If you do not believe the real enemy is alive and well in our midst, look no further than the latest news stream. If we do not acknowledge the evil that exists in our world, or are set on placing blame on our government or our school system or video gaming, it is time to really open our eyes and see what hatred and greed and the ugliness of sin are doing to us. “Forgive us as we forgive others who have sinned against us….”
“Lead us not into temptation…” – we have talked about this part of the Lord’s Prayer that gives some folks a bit of discomfort. Does God really lead us into temptation, or are we asking God to lead us away from the temptation we are so capable of leading ourselves into? I can easily lead myself into my biggest areas of temptation – particularly my sugar addiction. Yet when I have a change of attitude; when I am able to focus on working in the community garden to promote healthy eating, or when I take a day to fast from eating in order to have time for prayer and study while working to make connections for us in the community – I find I am trusting God to lead me not into my beeline toward temptation. Perhaps this is the area we can explore in ourselves in order to become everyday Christians. Jesus called us to be disciples, and at times it is not comfortable or easy, but most definitely rewarding.
We started today with stories of persistence. I have a couple more to share but my focus is once again on prayer. Many of you have signed the commitment to daily prayer and scripture reading. Starting with minimal amounts of time, I hope we find real joy in communicating openly with God. Give God your fear, frustration, anger, despair. Give God your thanks and joy in knowing you are God’s precious children. But let us be persistent in prayer. It takes some time for practices to become habit. Make prayer and scripture reading a habit. I hope to add some additional Bible studies in the fall that can help us wrestle with difficult scripture and topics. There are many online helps, and after the first of the year I’m looking at a focus on becoming followers of Jesus instead of just fans.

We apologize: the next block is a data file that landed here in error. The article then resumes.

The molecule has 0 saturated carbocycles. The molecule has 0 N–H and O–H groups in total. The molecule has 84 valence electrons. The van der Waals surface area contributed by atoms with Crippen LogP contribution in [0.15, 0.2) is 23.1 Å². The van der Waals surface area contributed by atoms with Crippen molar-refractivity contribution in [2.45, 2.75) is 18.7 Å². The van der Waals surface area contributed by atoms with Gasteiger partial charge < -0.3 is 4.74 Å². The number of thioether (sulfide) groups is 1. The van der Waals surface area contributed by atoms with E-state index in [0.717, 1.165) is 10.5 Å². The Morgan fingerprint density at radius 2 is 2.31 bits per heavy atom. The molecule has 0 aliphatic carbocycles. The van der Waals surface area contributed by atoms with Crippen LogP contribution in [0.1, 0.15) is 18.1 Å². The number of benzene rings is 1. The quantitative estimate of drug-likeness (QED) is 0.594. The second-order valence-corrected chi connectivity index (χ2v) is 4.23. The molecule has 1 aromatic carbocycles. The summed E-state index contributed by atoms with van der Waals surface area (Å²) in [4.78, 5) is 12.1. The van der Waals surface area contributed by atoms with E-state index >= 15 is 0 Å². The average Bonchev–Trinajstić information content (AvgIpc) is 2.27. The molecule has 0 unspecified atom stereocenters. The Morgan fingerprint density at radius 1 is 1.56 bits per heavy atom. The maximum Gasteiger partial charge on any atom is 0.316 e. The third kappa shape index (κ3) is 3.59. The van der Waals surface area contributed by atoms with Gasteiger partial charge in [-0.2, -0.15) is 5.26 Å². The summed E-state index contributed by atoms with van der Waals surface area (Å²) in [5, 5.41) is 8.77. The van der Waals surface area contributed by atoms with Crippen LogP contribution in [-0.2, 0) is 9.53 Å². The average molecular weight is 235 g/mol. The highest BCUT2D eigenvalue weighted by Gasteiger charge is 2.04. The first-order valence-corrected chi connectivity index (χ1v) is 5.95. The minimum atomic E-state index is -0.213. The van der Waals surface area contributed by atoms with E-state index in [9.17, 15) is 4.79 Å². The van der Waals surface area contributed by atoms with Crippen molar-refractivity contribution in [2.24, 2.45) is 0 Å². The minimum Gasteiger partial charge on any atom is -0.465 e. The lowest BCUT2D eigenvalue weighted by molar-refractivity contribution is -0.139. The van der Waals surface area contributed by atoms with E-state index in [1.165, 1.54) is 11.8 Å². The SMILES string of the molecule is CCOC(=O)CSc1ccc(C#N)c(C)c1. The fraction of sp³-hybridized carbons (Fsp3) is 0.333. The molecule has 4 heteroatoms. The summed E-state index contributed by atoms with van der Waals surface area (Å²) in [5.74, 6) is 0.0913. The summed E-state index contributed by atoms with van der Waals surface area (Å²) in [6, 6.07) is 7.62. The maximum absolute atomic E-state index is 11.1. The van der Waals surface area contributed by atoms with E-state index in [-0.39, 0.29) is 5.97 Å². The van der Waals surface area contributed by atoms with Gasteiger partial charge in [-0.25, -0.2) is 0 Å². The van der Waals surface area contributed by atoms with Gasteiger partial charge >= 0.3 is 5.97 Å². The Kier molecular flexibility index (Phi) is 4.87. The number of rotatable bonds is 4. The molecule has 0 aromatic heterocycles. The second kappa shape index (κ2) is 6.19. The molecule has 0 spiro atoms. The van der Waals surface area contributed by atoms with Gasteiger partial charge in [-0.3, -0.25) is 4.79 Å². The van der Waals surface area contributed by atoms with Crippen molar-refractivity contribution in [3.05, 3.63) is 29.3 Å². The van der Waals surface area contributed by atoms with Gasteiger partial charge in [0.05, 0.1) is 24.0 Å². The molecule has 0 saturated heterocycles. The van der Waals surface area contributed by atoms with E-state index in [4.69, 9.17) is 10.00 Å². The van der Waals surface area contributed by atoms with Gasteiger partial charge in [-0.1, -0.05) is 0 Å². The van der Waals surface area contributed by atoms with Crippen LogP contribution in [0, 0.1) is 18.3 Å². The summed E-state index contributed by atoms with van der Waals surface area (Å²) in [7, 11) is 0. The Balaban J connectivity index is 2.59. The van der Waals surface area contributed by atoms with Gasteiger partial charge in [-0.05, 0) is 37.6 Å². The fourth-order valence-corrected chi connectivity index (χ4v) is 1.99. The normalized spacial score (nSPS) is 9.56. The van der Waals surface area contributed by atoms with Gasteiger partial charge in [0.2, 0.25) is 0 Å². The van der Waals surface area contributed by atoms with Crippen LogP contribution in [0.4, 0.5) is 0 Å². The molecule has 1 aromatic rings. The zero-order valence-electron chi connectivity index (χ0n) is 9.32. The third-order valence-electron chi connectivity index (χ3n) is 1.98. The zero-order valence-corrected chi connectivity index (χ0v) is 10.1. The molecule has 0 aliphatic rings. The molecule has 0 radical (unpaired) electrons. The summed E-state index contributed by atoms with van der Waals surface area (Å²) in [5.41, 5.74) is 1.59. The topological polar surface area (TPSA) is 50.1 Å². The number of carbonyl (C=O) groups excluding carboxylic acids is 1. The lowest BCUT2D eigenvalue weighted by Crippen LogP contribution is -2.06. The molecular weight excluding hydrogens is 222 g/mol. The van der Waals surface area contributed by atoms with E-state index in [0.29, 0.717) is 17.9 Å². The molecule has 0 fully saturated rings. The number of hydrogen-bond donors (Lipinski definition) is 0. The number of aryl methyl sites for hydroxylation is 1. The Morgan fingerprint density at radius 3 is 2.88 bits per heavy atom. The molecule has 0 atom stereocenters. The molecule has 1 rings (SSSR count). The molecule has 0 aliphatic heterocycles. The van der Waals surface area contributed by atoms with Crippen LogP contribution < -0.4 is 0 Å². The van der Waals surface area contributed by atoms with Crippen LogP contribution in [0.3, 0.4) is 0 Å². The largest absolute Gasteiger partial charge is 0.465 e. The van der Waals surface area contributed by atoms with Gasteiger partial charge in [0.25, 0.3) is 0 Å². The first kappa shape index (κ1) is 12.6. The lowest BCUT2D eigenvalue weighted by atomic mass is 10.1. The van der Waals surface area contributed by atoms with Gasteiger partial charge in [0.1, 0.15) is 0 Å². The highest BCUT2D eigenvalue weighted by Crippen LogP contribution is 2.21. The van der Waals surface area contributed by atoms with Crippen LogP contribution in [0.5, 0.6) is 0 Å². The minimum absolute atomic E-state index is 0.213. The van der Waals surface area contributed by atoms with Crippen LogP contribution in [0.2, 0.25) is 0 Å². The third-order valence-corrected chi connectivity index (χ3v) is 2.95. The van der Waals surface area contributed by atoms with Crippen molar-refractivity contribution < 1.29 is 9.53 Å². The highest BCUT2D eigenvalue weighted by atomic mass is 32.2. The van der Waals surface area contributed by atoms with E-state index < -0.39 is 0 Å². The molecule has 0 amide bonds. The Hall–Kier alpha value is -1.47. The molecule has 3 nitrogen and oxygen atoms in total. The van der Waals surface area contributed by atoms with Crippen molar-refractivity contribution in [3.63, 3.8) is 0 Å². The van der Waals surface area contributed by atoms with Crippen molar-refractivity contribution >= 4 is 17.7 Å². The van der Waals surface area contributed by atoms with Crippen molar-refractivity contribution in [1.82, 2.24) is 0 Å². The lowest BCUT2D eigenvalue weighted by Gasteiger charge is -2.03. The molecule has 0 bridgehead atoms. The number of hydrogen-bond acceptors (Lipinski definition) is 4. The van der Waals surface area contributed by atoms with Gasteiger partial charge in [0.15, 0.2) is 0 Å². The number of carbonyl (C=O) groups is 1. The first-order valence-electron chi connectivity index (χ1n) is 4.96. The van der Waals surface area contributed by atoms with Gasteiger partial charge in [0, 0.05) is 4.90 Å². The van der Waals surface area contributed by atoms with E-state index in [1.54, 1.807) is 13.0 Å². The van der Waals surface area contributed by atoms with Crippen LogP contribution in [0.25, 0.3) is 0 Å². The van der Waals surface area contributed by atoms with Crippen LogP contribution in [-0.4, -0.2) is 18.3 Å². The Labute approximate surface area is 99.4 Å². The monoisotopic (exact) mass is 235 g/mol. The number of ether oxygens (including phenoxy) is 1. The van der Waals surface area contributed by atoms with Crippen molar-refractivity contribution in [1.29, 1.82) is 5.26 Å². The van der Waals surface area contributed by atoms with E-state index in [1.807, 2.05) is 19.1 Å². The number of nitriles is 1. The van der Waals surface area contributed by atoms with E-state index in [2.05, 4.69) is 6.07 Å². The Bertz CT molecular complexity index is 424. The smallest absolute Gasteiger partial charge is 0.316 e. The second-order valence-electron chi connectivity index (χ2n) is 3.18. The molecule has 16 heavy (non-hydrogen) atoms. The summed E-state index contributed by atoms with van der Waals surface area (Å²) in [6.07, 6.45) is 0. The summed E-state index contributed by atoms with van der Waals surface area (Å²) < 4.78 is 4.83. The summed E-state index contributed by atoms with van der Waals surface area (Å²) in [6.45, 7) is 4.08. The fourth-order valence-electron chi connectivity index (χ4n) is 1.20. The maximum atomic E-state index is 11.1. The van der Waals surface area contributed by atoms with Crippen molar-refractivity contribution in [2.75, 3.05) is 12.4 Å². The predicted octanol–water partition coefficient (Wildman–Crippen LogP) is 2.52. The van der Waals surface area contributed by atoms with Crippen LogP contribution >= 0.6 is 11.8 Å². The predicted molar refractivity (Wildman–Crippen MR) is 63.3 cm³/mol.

At the end of the growing season, I was hoping to host a free farmer’s market but I do not think we will get enough produce to make this happen. However, I wanted to borrow an idea from another church for a ‘Give and Take’ cart. Those of you who grow your own foods at times end up with a lot of extras. Combining those with what we are growing out back, we can create a ‘Give and Take’ cart where folks give their excess produce, and can take what they need – all free of charge. I’ve shared with you my first attempt to grow tomatoes when I was the only tomato eater in the house. I thought 10 plants would be enough, and needless to say everyone I know got tomatoes that year! Give of our abundance, take what we need.
I’d like to close with a couple more stories of persistence to encourage us as we continue to become more like Christ.
Michael Jordan, indisputably the greatest basketball player of all time, admitted, “I’ve missed more than 9000 shots in my career. I’ve lost almost 300 games. 26 times, I’ve been trusted to take the game winning shot and missed. I’ve failed over and over and over again in my life. And that is why I succeed. . . . I can accept failure, but I can’t accept not trying.”
Finally, consider the focus for our sermon series beginning next week. Was he already dreaming up “The Cat in the Hat” or “Green Eggs and Ham”, when he became a household name? Theodore Seuss Geisel, aka Dr. Seuss, became best known as the author of some of the funniest and most amazing children’s books ever published. His stories are full of tongue twisters and some very innovative vocabulary. But consider the fact that his first manuscript titled “And to Think That I Saw it on Mulberry Street (1937)”, was rejected by twenty-eight publishers before Random House/Vanguard Press chose to publish it. And the rest, as they say, is history.
Seek God in prayer. Be persistent. Let us keep our focus on being followers of Christ in a broken world. Continue to shine the light of love among the darkness of hatred and despair.
Amen. [Inspirational stories source: www.wikipedia.com]